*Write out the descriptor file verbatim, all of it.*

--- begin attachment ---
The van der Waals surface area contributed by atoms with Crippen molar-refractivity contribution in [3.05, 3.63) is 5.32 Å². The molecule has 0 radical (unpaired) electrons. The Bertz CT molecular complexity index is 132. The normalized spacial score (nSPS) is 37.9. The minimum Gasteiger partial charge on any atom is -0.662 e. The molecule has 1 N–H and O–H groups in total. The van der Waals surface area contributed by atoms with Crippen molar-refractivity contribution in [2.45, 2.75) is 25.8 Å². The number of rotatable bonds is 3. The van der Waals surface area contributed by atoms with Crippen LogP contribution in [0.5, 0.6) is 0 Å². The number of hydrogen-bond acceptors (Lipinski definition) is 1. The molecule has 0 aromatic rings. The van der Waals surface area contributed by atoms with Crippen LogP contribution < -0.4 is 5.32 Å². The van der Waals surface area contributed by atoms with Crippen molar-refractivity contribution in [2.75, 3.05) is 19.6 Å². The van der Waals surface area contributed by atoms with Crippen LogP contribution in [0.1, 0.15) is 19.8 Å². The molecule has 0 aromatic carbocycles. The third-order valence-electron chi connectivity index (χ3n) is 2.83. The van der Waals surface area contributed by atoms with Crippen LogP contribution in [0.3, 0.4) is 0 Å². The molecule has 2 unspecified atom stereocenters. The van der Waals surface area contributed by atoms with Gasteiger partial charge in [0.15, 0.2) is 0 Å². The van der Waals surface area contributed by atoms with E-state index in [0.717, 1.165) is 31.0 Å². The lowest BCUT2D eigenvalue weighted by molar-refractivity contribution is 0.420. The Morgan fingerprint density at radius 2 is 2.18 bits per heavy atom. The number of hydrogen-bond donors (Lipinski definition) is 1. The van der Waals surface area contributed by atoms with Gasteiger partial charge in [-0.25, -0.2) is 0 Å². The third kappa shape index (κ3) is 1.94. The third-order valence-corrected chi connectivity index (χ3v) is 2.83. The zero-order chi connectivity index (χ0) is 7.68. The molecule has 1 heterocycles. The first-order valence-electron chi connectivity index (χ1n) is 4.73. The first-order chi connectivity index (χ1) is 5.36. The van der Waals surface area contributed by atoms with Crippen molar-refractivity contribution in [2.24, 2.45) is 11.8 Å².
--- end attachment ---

The van der Waals surface area contributed by atoms with Crippen molar-refractivity contribution in [3.05, 3.63) is 5.32 Å². The molecule has 0 radical (unpaired) electrons. The Bertz CT molecular complexity index is 132. The normalized spacial score (nSPS) is 37.9. The minimum Gasteiger partial charge on any atom is -0.662 e. The molecule has 1 N–H and O–H groups in total. The van der Waals surface area contributed by atoms with Crippen molar-refractivity contribution in [2.45, 2.75) is 25.8 Å². The number of rotatable bonds is 3. The van der Waals surface area contributed by atoms with Crippen LogP contribution in [0.5, 0.6) is 0 Å². The number of hydrogen-bond acceptors (Lipinski definition) is 1. The molecule has 0 aromatic rings. The van der Waals surface area contributed by atoms with Crippen LogP contribution < -0.4 is 5.32 Å². The van der Waals surface area contributed by atoms with Crippen molar-refractivity contribution in [2.75, 3.05) is 19.6 Å². The van der Waals surface area contributed by atoms with Crippen LogP contribution in [0.1, 0.15) is 19.8 Å². The molecule has 0 aromatic carbocycles. The third-order valence-electron chi connectivity index (χ3n) is 2.83. The van der Waals surface area contributed by atoms with Crippen LogP contribution in [0.3, 0.4) is 0 Å². The molecule has 2 unspecified atom stereocenters. The van der Waals surface area contributed by atoms with Gasteiger partial charge in [0.15, 0.2) is 0 Å². The van der Waals surface area contributed by atoms with E-state index in [0.717, 1.165) is 31.0 Å². The lowest BCUT2D eigenvalue weighted by molar-refractivity contribution is 0.420. The Morgan fingerprint density at radius 2 is 2.18 bits per heavy atom. The number of hydrogen-bond donors (Lipinski definition) is 1. The van der Waals surface area contributed by atoms with Gasteiger partial charge in [-0.25, -0.2) is 0 Å². The third kappa shape index (κ3) is 1.94. The third-order valence-corrected chi connectivity index (χ3v) is 2.83. The zero-order chi connectivity index (χ0) is 7.68. The molecule has 1 heterocycles. The first-order valence-electron chi connectivity index (χ1n) is 4.73. The first-order chi connectivity index (χ1) is 5.36. The van der Waals surface area contributed by atoms with Crippen molar-refractivity contribution in [2.24, 2.45) is 11.8 Å².